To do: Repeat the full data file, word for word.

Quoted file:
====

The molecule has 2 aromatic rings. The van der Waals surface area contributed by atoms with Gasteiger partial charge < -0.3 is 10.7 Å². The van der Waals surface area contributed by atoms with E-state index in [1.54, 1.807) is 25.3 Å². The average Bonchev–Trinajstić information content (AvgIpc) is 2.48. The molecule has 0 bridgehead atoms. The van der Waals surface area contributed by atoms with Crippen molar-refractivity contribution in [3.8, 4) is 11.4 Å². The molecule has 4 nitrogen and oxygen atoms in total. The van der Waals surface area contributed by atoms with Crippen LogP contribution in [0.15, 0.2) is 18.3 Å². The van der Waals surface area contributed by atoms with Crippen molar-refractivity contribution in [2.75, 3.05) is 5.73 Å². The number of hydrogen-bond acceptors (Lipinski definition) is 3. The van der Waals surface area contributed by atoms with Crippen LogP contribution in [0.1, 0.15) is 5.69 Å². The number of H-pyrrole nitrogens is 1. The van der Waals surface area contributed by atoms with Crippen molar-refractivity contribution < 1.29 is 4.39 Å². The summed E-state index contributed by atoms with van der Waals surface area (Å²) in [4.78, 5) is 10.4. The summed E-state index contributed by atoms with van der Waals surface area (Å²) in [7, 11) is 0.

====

The molecule has 2 aromatic rings. The van der Waals surface area contributed by atoms with Gasteiger partial charge < -0.3 is 10.7 Å². The van der Waals surface area contributed by atoms with E-state index in [1.54, 1.807) is 25.3 Å². The average Bonchev–Trinajstić information content (AvgIpc) is 2.48. The molecule has 0 bridgehead atoms. The van der Waals surface area contributed by atoms with Crippen molar-refractivity contribution in [3.8, 4) is 11.4 Å². The molecule has 4 nitrogen and oxygen atoms in total. The van der Waals surface area contributed by atoms with Crippen LogP contribution in [0.15, 0.2) is 18.3 Å². The van der Waals surface area contributed by atoms with Crippen molar-refractivity contribution in [2.75, 3.05) is 5.73 Å². The number of hydrogen-bond acceptors (Lipinski definition) is 3. The van der Waals surface area contributed by atoms with Crippen LogP contribution in [0.1, 0.15) is 5.69 Å². The number of H-pyrrole nitrogens is 1. The van der Waals surface area contributed by atoms with Crippen molar-refractivity contribution < 1.29 is 4.39 Å². The summed E-state index contributed by atoms with van der Waals surface area (Å²) in [4.78, 5) is 10.4. The summed E-state index contributed by atoms with van der Waals surface area (Å²) in [7, 11) is 0.